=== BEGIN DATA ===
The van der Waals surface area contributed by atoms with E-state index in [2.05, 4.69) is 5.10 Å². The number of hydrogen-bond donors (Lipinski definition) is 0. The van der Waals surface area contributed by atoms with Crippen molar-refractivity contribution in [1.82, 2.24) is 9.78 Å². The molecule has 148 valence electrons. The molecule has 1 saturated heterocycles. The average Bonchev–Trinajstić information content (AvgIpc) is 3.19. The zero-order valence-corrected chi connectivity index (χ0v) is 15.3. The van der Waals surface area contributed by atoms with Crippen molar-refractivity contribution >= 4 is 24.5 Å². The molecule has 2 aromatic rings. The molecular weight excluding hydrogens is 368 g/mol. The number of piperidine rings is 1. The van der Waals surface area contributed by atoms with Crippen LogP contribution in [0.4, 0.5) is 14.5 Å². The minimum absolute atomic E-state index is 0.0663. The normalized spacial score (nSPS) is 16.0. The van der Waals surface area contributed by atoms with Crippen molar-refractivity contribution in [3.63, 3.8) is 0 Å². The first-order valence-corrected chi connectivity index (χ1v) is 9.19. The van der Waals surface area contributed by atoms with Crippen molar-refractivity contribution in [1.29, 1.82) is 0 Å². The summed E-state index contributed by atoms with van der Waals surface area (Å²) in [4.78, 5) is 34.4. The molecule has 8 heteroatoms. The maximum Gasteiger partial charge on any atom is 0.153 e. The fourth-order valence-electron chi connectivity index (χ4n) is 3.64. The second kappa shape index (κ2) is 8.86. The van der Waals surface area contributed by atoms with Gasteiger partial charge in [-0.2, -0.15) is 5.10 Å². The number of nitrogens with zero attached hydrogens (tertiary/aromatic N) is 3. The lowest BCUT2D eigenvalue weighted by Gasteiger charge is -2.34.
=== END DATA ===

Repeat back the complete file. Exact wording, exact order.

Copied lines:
The van der Waals surface area contributed by atoms with E-state index in [2.05, 4.69) is 5.10 Å². The number of hydrogen-bond donors (Lipinski definition) is 0. The van der Waals surface area contributed by atoms with Crippen molar-refractivity contribution in [1.82, 2.24) is 9.78 Å². The molecule has 148 valence electrons. The molecule has 1 saturated heterocycles. The average Bonchev–Trinajstić information content (AvgIpc) is 3.19. The zero-order valence-corrected chi connectivity index (χ0v) is 15.3. The van der Waals surface area contributed by atoms with Crippen molar-refractivity contribution >= 4 is 24.5 Å². The molecule has 2 aromatic rings. The molecular weight excluding hydrogens is 368 g/mol. The number of piperidine rings is 1. The van der Waals surface area contributed by atoms with Crippen LogP contribution in [0.4, 0.5) is 14.5 Å². The minimum absolute atomic E-state index is 0.0663. The normalized spacial score (nSPS) is 16.0. The van der Waals surface area contributed by atoms with Crippen molar-refractivity contribution in [3.63, 3.8) is 0 Å². The first-order valence-corrected chi connectivity index (χ1v) is 9.19. The van der Waals surface area contributed by atoms with Crippen molar-refractivity contribution in [1.29, 1.82) is 0 Å². The summed E-state index contributed by atoms with van der Waals surface area (Å²) in [4.78, 5) is 34.4. The molecule has 8 heteroatoms. The maximum Gasteiger partial charge on any atom is 0.153 e. The fourth-order valence-electron chi connectivity index (χ4n) is 3.64. The second kappa shape index (κ2) is 8.86. The van der Waals surface area contributed by atoms with Gasteiger partial charge in [-0.2, -0.15) is 5.10 Å². The number of nitrogens with zero attached hydrogens (tertiary/aromatic N) is 3. The lowest BCUT2D eigenvalue weighted by Gasteiger charge is -2.34.